No government has lifted so many people out of poverty in such a short amount of time as has China’s. In the late 1970s, 88% of all Chinese were legally impoverished while today that figure is less than 2% and will likely fall to 0% by the end of 2020. As Chinese have become accustomed to higher living standards at home and have become more cash rich, many began exploring international tourism for the first time in the history of their families.
As a result, Chinese primarily from outside of major urban centres found themselves on aeroplanes, at airports and in foreign lands where Chinese is not widely spoken for the first time. As one might expect, such culture shock did not always treat the new travellers or the new hosts of these travellers well. It was at this time that Youtube became filled with videos of “Chinese tourists out of control” while even prominent US funded anti-China so-called “NGOs” piled on the scorn, collectively blaming the Chinese nation for the eccentric behaviour of a minority of Chinese tourists whose humble origins meant that they had no concept of how to behave abroad nor even a concept of how aeroplanes work. For example, one such tourist tried to open the emergency hatch on a plane in an attempt to have a cigarette break. Clearly, such behaviour was a result of innocent ignorance rather than anything consciously malicious, but still Beijing agreed that something must be done.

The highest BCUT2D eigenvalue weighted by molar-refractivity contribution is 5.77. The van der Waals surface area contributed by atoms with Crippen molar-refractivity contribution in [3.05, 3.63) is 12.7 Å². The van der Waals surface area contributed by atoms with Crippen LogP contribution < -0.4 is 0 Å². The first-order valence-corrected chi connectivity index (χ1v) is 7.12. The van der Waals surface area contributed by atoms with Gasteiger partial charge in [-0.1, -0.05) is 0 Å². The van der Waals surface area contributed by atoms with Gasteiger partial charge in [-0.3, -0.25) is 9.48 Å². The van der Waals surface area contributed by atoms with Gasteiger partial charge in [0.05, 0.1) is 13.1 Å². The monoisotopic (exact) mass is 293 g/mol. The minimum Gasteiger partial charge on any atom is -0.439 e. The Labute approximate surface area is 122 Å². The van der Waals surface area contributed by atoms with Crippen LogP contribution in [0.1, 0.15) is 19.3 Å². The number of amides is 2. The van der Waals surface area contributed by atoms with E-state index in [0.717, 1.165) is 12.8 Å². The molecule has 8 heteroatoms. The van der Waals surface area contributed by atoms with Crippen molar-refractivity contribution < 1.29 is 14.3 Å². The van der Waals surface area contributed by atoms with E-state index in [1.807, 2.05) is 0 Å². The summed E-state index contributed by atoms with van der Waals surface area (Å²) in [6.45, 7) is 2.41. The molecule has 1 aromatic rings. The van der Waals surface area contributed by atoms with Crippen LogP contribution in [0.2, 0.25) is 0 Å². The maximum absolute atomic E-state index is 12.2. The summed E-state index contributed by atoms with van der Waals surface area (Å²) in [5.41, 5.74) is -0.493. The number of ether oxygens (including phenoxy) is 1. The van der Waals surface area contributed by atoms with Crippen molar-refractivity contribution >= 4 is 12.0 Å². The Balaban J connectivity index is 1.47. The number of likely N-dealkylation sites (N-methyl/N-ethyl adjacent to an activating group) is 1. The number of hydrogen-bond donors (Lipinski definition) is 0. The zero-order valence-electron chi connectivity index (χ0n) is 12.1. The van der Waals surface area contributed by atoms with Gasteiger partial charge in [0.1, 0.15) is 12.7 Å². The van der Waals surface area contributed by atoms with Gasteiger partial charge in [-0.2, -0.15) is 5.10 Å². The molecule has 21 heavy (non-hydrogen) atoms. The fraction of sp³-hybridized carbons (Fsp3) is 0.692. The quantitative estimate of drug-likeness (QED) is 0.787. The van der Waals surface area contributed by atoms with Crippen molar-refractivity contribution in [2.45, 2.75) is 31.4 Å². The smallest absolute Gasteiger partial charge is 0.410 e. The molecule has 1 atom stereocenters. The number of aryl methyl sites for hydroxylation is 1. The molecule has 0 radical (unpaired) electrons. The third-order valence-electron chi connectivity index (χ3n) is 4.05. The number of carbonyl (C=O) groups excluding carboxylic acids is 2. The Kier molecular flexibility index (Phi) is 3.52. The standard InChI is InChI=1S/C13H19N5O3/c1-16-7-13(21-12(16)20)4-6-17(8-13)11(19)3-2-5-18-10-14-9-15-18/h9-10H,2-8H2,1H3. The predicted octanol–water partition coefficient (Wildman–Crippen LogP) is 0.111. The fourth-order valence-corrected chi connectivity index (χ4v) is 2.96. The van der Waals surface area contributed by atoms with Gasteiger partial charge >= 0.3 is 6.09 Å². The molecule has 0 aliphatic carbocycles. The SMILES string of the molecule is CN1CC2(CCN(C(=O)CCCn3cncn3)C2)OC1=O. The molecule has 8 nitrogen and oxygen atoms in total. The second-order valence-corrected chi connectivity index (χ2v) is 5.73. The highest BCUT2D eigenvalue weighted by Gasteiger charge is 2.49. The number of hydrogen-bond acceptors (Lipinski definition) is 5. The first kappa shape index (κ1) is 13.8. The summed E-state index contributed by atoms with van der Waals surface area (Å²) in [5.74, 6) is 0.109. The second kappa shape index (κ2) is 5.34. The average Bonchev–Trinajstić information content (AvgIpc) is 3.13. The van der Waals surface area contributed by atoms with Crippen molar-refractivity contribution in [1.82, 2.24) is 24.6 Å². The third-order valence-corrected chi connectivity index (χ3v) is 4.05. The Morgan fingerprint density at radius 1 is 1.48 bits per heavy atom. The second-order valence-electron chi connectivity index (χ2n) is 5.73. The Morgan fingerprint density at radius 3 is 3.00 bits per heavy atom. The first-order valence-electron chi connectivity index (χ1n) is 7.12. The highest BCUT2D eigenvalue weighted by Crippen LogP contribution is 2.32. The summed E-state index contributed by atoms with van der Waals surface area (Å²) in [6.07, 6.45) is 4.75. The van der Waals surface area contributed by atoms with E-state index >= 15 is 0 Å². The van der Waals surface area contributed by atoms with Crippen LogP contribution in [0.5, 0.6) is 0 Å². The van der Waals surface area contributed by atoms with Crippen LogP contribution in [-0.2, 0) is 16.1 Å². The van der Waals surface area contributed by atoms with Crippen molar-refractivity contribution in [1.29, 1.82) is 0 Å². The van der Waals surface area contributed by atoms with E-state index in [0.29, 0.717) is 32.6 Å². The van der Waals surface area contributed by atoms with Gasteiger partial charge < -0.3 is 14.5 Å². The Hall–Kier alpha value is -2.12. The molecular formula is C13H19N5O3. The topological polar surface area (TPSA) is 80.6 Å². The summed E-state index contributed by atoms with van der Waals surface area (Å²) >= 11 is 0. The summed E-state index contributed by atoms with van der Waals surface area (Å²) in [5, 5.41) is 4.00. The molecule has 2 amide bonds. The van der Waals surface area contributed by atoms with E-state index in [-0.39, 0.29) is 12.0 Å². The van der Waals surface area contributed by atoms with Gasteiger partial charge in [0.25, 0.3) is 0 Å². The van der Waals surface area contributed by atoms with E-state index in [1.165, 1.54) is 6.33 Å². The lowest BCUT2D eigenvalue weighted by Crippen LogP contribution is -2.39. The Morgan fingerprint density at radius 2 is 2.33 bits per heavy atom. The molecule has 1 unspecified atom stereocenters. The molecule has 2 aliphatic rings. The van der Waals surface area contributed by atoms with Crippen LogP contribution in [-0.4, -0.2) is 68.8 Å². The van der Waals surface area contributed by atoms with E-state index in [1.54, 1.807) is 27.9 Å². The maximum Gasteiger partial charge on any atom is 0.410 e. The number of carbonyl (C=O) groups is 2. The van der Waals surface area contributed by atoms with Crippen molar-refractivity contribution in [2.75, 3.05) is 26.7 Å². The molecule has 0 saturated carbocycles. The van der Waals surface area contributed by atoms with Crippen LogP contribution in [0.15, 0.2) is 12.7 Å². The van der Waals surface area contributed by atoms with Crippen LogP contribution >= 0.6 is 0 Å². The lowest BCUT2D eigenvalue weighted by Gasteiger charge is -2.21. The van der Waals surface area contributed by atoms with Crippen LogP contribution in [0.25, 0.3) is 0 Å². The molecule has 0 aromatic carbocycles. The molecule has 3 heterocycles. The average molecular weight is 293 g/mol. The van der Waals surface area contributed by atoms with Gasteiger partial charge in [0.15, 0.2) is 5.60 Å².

While some cultures revel in having a reputation for producing ill-mannered tourists, China’s government took the charges against some Chinese tourists very seriously. As a result, policy makers in Beijing developed a system to monitor the behaviour and habits of Chinese at home in order to determine whether they are ready to be a proficiently well-mannered tourist. While not strictly an exit visa as such, the so-called social credit scores earned by Chinese determined whether they would be approved or prohibited from purchasing a ticket to fly outside of China for a vacation.
It must be stressed that while the invention of the so-called social credit system is an internal Chinese matter and nothing beyond, it is true that it was statements from the outside world complaining about a certain type of Chinese tourist which inspired the system’s creation.
Today, the system looks to gradually expand to include a social credit score that can come into play when one is applying for a loan, attempting to acquire property either as an owner or tenant, as well as something that can be used as one of many criteria on certain forms of job applications such as those involving the education and supervision of children. In respect of businesses, the social credit system will be used to monitor companies who sell unhygienic food, unsafe products or counterfeit goods (a long standing demand that the US has in fact directed to China).